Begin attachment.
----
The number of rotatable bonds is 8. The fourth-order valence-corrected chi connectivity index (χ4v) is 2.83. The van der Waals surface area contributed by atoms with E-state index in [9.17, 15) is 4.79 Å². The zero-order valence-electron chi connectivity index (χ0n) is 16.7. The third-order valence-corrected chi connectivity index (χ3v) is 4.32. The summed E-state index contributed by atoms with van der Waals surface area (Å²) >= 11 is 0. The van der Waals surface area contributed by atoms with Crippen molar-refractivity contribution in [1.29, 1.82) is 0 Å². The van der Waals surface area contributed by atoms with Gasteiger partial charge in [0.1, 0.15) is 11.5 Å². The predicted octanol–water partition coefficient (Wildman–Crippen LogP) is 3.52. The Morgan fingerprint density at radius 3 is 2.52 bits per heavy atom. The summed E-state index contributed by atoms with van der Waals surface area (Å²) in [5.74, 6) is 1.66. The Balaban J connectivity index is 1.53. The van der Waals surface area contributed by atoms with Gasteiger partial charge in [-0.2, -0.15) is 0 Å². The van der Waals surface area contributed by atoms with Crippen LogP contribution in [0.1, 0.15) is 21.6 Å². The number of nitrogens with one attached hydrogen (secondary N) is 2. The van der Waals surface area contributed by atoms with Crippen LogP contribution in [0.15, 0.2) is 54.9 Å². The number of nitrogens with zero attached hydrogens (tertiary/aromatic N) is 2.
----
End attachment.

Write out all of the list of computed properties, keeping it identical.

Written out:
The number of rotatable bonds is 8. The fourth-order valence-corrected chi connectivity index (χ4v) is 2.83. The van der Waals surface area contributed by atoms with E-state index in [9.17, 15) is 4.79 Å². The zero-order valence-electron chi connectivity index (χ0n) is 16.7. The third-order valence-corrected chi connectivity index (χ3v) is 4.32. The summed E-state index contributed by atoms with van der Waals surface area (Å²) >= 11 is 0. The van der Waals surface area contributed by atoms with Crippen molar-refractivity contribution in [1.29, 1.82) is 0 Å². The van der Waals surface area contributed by atoms with Gasteiger partial charge in [0.1, 0.15) is 11.5 Å². The predicted octanol–water partition coefficient (Wildman–Crippen LogP) is 3.52. The Morgan fingerprint density at radius 3 is 2.52 bits per heavy atom. The summed E-state index contributed by atoms with van der Waals surface area (Å²) in [5.74, 6) is 1.66. The Balaban J connectivity index is 1.53. The van der Waals surface area contributed by atoms with Gasteiger partial charge in [-0.2, -0.15) is 0 Å². The van der Waals surface area contributed by atoms with Crippen LogP contribution in [0.1, 0.15) is 21.6 Å². The number of nitrogens with one attached hydrogen (secondary N) is 2. The van der Waals surface area contributed by atoms with Crippen LogP contribution in [0.15, 0.2) is 54.9 Å². The number of nitrogens with zero attached hydrogens (tertiary/aromatic N) is 2.